A 10-foot cast-iron mermaid; a series of FIMO clay, flannel-wrapped old men encased in glass domes; an ink-on-watercolor paper drawing of a dog with his head reared back toward his tail, ears alert. In his sixth solo show at Peter Freeman, Inc., German contemporary artist Thomas Schütte presents a selection of playful and poignant new sculptures, prints, and drawings.
Schütte’s sculptures, though a kind of portraiture, delight in the unexpected or unconventional. The chopsticks stuck through the bun of the ceramic-and-steel bust Implodierte (2020) are by far the sturdiest thing about it: its neck swoons like putty and an equally yielding head droops, threatening to slip off the plinth. A series of largely crotchety-looking old men with ravined faces, entitled “Old Friends Revisited,” glower when not actively grotesque, their ceramic, clay, and photographic surfaces cracking in an effect not unlike aging.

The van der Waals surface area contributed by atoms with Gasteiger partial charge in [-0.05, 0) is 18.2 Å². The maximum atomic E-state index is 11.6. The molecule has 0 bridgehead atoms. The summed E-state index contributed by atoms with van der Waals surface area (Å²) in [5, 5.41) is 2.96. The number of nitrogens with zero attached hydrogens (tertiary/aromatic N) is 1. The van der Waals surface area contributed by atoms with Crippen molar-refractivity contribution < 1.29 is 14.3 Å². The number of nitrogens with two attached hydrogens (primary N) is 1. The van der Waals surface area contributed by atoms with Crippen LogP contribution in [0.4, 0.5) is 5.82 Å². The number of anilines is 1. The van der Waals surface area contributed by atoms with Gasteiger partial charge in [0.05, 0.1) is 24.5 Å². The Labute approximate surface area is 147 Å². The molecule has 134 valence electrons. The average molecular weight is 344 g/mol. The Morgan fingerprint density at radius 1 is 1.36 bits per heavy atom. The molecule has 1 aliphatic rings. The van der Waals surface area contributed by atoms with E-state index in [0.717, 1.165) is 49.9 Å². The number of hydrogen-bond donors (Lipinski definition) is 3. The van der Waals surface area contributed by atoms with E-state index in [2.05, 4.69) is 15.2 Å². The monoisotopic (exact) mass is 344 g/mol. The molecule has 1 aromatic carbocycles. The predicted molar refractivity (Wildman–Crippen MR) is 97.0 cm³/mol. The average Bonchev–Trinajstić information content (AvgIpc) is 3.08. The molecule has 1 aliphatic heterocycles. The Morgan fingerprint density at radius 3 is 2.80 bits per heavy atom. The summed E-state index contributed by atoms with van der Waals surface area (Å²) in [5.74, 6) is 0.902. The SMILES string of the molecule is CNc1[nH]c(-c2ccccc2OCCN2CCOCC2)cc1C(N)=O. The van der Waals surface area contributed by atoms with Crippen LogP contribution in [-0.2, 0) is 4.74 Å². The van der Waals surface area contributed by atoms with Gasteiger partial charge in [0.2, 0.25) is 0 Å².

Medium and material take pride of place. A prone head, sleeping atop a pedestal and made of a substance that recalls raw sugar, appears crisped and caramelized on one side of its face, but in fact is made of cast Murano glass. Dritte Schwester (2013), a woman’s head with eyes beatifically closed and wrinkled brows, evokes unsmoothed papier-mâché with the gridded texture of her bonnet, while the smaller Nixe (2021) is such a lurid turquoise it looks glazed or painted. Both are made of cast bronze. Große Frauenköpfe (2021), meanwhile, which looks like patinated bronze plated in nickel or aluminum, is actually glazed ceramic. Though Schütte’s sculptures are distinctly contemporary, they return us to the basest conception of what sculpture can be: an investigation of material, depiction, feeling. —Lisa Yin Zhang
Thomas Schütte, Implodierte, 2020. Glazed ceramic and steel on artist's steel base,
Sculpture: 12 1/8 x 20 1/2 x 22 1/2 inches. Overall: 69 3/8 x 20 1/2 x 23 5/8 inches.